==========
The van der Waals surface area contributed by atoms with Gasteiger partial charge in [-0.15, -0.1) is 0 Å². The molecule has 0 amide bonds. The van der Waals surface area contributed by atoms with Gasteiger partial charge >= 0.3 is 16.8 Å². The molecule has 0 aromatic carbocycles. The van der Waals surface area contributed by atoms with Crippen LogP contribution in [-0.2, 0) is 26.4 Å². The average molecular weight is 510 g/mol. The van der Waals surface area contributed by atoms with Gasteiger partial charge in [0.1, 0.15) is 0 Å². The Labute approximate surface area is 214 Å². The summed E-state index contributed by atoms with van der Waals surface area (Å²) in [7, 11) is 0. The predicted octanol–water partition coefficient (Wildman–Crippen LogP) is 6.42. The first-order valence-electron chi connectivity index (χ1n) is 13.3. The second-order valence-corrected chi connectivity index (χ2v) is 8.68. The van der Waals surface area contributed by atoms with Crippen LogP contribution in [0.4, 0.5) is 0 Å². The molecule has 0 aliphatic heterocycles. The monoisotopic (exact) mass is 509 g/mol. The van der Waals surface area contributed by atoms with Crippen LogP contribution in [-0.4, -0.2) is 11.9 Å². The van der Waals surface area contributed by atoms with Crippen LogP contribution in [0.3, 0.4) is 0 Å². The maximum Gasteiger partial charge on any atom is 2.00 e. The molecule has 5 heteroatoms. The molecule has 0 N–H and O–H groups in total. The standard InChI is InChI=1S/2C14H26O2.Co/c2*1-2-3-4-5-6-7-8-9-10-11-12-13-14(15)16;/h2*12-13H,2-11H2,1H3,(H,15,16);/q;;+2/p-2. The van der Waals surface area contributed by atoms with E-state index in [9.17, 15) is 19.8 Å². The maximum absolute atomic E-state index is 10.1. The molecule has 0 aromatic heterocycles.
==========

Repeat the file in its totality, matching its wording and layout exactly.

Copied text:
The van der Waals surface area contributed by atoms with Gasteiger partial charge in [-0.15, -0.1) is 0 Å². The molecule has 0 amide bonds. The van der Waals surface area contributed by atoms with Gasteiger partial charge >= 0.3 is 16.8 Å². The molecule has 0 aromatic carbocycles. The van der Waals surface area contributed by atoms with Crippen LogP contribution in [-0.2, 0) is 26.4 Å². The average molecular weight is 510 g/mol. The van der Waals surface area contributed by atoms with Gasteiger partial charge in [0.1, 0.15) is 0 Å². The Labute approximate surface area is 214 Å². The summed E-state index contributed by atoms with van der Waals surface area (Å²) in [7, 11) is 0. The predicted octanol–water partition coefficient (Wildman–Crippen LogP) is 6.42. The first-order valence-electron chi connectivity index (χ1n) is 13.3. The second-order valence-corrected chi connectivity index (χ2v) is 8.68. The van der Waals surface area contributed by atoms with Crippen LogP contribution in [0.4, 0.5) is 0 Å². The molecule has 0 aliphatic heterocycles. The monoisotopic (exact) mass is 509 g/mol. The van der Waals surface area contributed by atoms with Crippen LogP contribution in [-0.4, -0.2) is 11.9 Å². The van der Waals surface area contributed by atoms with Crippen LogP contribution in [0.3, 0.4) is 0 Å². The maximum Gasteiger partial charge on any atom is 2.00 e. The molecule has 5 heteroatoms. The molecule has 0 N–H and O–H groups in total. The standard InChI is InChI=1S/2C14H26O2.Co/c2*1-2-3-4-5-6-7-8-9-10-11-12-13-14(15)16;/h2*12-13H,2-11H2,1H3,(H,15,16);/q;;+2/p-2. The van der Waals surface area contributed by atoms with E-state index in [9.17, 15) is 19.8 Å². The maximum absolute atomic E-state index is 10.1. The molecule has 0 aromatic heterocycles.